Since the company’s founding, MOD Pizza has donated more than $1 million to charitable causes in the communities where it operates. “This year alone, we have donated to 70+ charities across the U.S.,” Svenson said. “Additionally, throughout the year, each of our over 260 stores gives back in their communities through fundraisers, donations, and volunteer opportunities, which has resulted in more than 1,000 of these events so far this year.”
However, the company’s annual Spreading MODness Week, Svenson said, is its biggest philanthropic success. During Thanksgiving week, which also is MOD’s birthday week, MOD donates $1 from every pizza sold to support its communities. “By partnering with so many impactful charities at the local level, our MOD Squads (employees) feel their impact — every pizza they make is making a difference,” Svenson said.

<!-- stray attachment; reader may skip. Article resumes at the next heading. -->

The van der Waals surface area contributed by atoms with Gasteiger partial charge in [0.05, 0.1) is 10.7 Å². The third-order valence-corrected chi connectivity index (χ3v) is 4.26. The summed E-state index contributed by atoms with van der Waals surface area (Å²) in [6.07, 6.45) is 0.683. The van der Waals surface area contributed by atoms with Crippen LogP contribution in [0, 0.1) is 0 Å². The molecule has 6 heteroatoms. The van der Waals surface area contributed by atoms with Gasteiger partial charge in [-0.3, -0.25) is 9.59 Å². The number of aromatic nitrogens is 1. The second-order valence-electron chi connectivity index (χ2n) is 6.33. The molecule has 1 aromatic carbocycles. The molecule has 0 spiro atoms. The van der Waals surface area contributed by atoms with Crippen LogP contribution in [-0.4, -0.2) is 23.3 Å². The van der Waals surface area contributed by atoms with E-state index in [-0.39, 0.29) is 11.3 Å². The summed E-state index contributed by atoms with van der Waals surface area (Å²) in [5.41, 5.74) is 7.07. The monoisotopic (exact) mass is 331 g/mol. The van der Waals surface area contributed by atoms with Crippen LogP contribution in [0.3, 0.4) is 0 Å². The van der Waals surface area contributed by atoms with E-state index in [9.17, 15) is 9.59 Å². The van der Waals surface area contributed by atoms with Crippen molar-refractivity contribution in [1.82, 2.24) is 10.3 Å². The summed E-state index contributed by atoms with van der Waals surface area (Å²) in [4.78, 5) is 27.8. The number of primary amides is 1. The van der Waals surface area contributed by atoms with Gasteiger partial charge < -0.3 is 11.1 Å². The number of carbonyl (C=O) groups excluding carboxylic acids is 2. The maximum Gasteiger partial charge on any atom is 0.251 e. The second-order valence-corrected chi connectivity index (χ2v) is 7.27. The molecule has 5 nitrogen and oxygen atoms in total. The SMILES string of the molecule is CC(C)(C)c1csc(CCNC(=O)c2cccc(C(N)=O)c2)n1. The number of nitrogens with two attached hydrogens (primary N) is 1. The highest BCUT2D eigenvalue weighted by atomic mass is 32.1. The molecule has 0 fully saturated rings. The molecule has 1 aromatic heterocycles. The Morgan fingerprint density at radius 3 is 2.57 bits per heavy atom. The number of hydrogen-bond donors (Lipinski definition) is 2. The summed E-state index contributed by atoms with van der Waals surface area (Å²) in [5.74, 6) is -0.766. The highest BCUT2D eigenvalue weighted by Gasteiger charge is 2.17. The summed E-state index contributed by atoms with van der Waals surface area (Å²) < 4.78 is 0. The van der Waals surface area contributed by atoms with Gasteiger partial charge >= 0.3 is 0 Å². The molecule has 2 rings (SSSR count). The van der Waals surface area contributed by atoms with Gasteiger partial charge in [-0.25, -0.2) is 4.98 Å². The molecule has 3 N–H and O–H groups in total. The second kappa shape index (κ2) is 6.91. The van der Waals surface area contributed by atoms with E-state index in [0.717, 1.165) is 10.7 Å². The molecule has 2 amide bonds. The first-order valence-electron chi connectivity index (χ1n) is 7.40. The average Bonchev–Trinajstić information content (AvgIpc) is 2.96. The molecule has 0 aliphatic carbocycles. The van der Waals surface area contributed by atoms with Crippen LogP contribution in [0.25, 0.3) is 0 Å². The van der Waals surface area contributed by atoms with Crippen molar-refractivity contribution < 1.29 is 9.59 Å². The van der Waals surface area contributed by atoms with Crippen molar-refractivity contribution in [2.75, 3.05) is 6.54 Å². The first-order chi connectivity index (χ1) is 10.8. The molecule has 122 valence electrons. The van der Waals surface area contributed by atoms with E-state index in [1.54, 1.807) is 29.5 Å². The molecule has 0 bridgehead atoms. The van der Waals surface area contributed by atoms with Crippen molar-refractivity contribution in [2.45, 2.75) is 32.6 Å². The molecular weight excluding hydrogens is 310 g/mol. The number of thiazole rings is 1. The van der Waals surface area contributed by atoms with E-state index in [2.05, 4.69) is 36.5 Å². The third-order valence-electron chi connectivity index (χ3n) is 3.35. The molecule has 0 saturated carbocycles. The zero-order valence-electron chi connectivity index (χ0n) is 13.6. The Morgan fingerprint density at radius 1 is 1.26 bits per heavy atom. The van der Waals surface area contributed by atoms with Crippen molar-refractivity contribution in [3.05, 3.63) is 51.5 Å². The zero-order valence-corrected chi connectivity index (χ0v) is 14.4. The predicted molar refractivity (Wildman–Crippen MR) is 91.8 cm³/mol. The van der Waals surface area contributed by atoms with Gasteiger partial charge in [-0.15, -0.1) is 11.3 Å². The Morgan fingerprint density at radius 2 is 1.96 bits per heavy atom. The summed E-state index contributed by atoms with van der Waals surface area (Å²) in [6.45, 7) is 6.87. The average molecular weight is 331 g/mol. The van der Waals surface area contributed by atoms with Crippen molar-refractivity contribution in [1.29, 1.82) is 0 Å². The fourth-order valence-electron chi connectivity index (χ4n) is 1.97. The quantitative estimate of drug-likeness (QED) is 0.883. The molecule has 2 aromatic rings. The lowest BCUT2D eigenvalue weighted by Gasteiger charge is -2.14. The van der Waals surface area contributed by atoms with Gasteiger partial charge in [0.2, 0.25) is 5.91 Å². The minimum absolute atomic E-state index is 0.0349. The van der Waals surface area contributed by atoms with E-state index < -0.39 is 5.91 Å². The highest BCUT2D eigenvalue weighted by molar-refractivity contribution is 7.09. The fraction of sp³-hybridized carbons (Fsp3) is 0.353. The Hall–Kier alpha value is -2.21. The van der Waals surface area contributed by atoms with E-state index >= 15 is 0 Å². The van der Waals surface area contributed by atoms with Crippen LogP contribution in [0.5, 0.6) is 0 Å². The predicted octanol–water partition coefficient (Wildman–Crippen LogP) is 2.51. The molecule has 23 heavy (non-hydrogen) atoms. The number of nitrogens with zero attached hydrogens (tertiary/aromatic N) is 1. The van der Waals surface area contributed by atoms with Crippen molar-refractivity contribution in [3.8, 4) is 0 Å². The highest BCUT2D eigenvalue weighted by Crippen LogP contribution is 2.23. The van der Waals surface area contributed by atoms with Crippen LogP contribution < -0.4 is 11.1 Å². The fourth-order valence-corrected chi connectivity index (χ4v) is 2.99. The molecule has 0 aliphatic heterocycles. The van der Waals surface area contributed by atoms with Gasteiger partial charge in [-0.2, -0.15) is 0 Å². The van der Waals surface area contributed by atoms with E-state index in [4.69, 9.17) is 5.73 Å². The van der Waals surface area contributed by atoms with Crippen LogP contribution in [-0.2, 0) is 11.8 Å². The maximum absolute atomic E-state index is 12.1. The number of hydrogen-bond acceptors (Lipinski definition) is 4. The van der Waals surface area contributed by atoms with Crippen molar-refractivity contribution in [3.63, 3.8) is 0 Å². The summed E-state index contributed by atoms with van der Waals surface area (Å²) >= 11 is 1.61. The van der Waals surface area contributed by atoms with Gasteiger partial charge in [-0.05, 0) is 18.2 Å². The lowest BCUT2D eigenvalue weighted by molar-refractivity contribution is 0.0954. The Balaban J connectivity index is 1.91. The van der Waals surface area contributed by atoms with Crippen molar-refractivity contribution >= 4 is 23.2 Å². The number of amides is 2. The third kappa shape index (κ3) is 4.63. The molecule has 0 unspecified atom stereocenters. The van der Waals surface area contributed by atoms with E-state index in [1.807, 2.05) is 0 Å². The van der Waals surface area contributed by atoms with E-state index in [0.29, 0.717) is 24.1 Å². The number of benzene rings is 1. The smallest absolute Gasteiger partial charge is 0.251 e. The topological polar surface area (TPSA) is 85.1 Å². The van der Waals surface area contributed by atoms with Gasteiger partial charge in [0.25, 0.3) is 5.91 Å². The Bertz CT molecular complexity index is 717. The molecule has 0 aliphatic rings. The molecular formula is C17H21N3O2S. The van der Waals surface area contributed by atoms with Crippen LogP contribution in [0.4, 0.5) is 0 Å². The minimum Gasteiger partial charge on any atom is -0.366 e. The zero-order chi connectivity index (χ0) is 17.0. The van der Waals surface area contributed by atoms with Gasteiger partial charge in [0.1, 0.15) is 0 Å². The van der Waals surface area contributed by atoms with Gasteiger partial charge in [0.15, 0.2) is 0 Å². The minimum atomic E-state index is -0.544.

In addition to giving back to the community, MOD, which provides jobs for more than 5,500 employees, also prides itself in providing employment opportunities to often-overlooked individuals, such as disengaged youth, people with disabilities, and the formerly incarcerated, Svenson said.
“We believe that by offering stable jobs and benefits to these populations, we are helping to stabilize our communities,” Svenson said. As a rapidly growing company, we can provide opportunities for growth and development.”
By putting people at the heart of MOD’s mission, Svenson said the company has taken a nontraditional approach to its success. “We want to engage and inspire as many people as possible, proving that together we can build a wildly successful business by putting people first.” — MG